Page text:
Can Owning A Dog Make You Live Longer?

In this blog, we learn all about the personal, mental and physical health benefits of owning a dog, and whether being a pet parent to a dog can improve your life… Even extend it! Read on to discover what the benefits are to dog ownership…

Oct 23, 2023·5 min read
Can Owning A Dog Make You Live Longer?

Dogs make me happy!” Well, here at PetLab Co., we aren’t surprised to hear that. With a host of us in the team pet owners ourselves, we have an abundance of office doggies that bring us joy every day, so we’re the biggest advocates for dog ownership. 

But, how can being a pet parent benefit your life, wellbeing, and health? In fact, being a dog owner can actually help extend your life’s length! How amazing is that? Let’s take a look at the multiple ways owning a dog can benefit you…

What Are The Benefits Of Owning A Dog?

1. Having A Dog May Help You Live Longer

A study published in the journal Circulation: Cardiovascular Quality & Outcomes has claimed that owning a dog could improve your cardiovascular health and may even help you live longer. 

Researchers at Uppsala University studied Swedish residents age 40-85 years who had experienced a stroke or a heart attack between 2001-2012. The study concluded that those who’d endured a heart attack who lived alone were 33% less likely to die if they were dog owners, and those who’d been through a stroke and lived alone were 27% less likely to pass on if they had a doggy companion.

A separate set of data published in the same journal backs up these claims. A data set involving 3.8 million people, drawn from 10 different studies, were analyzed and researchers concluded that dog owners were 65% less likely to die after surviving a heart attack!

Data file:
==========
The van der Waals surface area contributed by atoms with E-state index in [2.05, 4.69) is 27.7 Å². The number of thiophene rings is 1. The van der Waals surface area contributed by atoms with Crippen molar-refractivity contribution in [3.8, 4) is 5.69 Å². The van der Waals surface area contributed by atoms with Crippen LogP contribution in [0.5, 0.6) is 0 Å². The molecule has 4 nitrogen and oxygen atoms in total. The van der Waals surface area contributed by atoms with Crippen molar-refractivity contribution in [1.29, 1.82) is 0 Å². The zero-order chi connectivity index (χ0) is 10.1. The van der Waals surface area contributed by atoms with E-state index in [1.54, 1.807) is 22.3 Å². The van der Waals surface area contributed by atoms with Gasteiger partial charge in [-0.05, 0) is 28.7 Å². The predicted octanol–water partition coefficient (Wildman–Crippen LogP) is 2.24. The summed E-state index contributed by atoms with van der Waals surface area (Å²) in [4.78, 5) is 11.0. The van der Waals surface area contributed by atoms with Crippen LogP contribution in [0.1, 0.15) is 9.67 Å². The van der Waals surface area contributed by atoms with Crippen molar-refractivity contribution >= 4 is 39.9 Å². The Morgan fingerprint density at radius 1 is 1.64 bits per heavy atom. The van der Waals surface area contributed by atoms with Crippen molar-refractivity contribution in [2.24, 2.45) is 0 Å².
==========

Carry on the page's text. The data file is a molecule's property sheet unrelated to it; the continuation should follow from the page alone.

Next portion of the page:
Professors theorized that this was probably due to an increase in physical activity because of owning a dog, and a decrease in social isolation. Dog owners are nearly 4 times more likely to meet national daily recommended activity guidelines than those who are pupless, according to this study from the UK. Those with a dog, on average, walk 200 more minutes a week than those without.

And then, a comprehensive review of research published between 1950 and 2019 via the American Heart Association found that those who owned dogs generally had a lower risk of death. That’s because these studies point to dog owners having lower blood pressure levels and healthier stress responses. 

black and white dog with owner

2. Dogs Can Make Us Happier

According to a study in Japan, they discovered that time spent gazing into the eyes of a dog has a large effect on the levels of oxytocin produced by the body. Oxytocin is a hormone and neurotransmitter popularly coined as “the love hormone!”

Biologists Miho Nagasawa and Takefumi Kikusui found that when a person looked into their dog’s eyes for longer than 2.5 minutes, their levels of oxytocin rose by 20% – compared to when they looked into the eyes for 45 seconds or less!

Dog’s are also proven natural mood boosters. According to a study conducted in 2017, originally published in JMIR Mental Health, those living with HIV/AIDS were less likely to develop depression if they owned a fur baby!